Announced at Nintendo’s Switch event in January, and releasing tomorrow, ARMS is a fighting game with a twist. Playing like an odd mix of traditional fighter, boxing game, Dark Souls PVP and a shooter, it’s a far cry from the gimmicky Wii Sports spin-off it initially appeared to be.
Nintendo are obviously hoping ARMS will have similar appeal to its last online-focused new IP, Splatoon. Like the breakout squid shooting hit, ARMS is bold, colourful and inventive, and Nintendo are committed to providing support for a considerable window post-launch. The Splatoon of day one was very different from the game a month from launch, six months from launch, a year out or today. For that reason, I reviewed it in a series of review diaries, and ARMS will hopefully stand up to the same treatment.
The game releases tomorrow and after rinsing the singleplayer grand prix and giving the multiplayer options a good couple of days’ play, I’ll begin my reviews. For now, I want to take a look at the journey the game has taken since its’ initial announcement, through a Nintendo Direct, two Global Testpunches, and the ARMS Open Invitational at E3 2017. How does the game look like its going to appeal to gamers, the Nintendo hardcore and the fighting game community?
A trailer for ARMS was dropped out of the blue during Nintendo’s presentation in January. By concentrating on footage of actors and the motion controls, it brought to mind Wii-era Nintendo. The small snippets of gameplay did little to dispel this seeming simplicity and the game appeared to be a relic of a bygone age.
In the weeks that followed, players did have a chance to sample the game and most reported that it was a much better package than Nintendo had shown. Gamepad controls were present and correct, and the game was a much more fleshed-out fighter, according to websites, youtubers and forumites who’d had the chance to play it, but reconciling these accounts with the game Nintendo had presented relied on good faith.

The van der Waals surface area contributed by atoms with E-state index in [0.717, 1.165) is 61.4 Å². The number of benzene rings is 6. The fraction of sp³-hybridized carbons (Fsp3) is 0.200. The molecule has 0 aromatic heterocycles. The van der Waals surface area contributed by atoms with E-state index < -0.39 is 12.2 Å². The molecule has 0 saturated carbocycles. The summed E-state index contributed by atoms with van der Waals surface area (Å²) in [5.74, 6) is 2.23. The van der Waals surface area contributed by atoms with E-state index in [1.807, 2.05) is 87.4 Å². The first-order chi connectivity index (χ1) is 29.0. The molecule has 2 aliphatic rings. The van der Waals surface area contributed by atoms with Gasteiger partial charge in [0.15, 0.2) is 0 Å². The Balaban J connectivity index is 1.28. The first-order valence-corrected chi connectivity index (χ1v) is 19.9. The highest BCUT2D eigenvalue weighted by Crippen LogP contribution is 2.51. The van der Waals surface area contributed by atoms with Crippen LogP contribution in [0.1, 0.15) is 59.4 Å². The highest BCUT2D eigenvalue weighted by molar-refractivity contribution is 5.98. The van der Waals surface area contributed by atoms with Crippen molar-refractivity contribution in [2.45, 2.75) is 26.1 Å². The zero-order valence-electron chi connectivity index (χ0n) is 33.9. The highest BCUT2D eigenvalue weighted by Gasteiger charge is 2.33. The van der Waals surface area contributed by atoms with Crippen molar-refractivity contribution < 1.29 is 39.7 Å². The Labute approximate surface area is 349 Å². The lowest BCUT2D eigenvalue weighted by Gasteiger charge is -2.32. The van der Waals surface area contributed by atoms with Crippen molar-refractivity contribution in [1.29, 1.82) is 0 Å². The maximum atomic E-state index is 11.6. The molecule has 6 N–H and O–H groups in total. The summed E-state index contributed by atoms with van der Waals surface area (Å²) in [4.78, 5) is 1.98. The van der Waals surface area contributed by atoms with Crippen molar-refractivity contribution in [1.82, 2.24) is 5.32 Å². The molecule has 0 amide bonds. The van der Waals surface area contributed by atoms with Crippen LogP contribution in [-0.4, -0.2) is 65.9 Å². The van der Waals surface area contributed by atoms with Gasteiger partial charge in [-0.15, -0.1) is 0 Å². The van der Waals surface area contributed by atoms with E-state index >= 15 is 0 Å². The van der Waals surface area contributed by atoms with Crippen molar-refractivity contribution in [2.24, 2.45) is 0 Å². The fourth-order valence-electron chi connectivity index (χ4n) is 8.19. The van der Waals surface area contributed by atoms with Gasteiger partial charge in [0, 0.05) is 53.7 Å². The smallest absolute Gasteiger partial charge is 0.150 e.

In April, a Nintendo Direct gave ARMS seven minutes of screen time. While many online commentators complained that the game’s singleplayer content wasn’t mentioned, the game’s complexity as a fighter was established. By showing a whole match, with all the movement and tactics that entails, it became clear this was not Wii Sports Boxing born again.
On the 17th May, Nintendo gave ARMS a full 20-minute Nintendo Direct. Here, as well as comical looks at the game’s “lore”, Nintendo had a chance to show the range of customisation, game modes and options that put biceps and triceps onto ARMS’ bones. By following this up with two Global Testpunches, Switch owners were left in no doubt as to what ARMS could offer.
Like Splatoon’s Global Testfires, the Global Testpunches were weekend affairs where six one-hour slots are spread over two days, in which players can jump online and take part in a Party game. These games throw players into a lobby, from which they are randomly assigned to games. These range from one-on-one or two-on-two fights to free-for-alls, co-operative boss fights and creative minigmaes.
This was most players’ first hands-on interaction with the game. Very quickly, the fighting nuance became apparent. The basics should be familiar to any fan of the genre; blocking stops attacks but is open to throws, throws are countered by punches. There’s a special attack bar, a jump and a dodge, and a game of spacing and timing.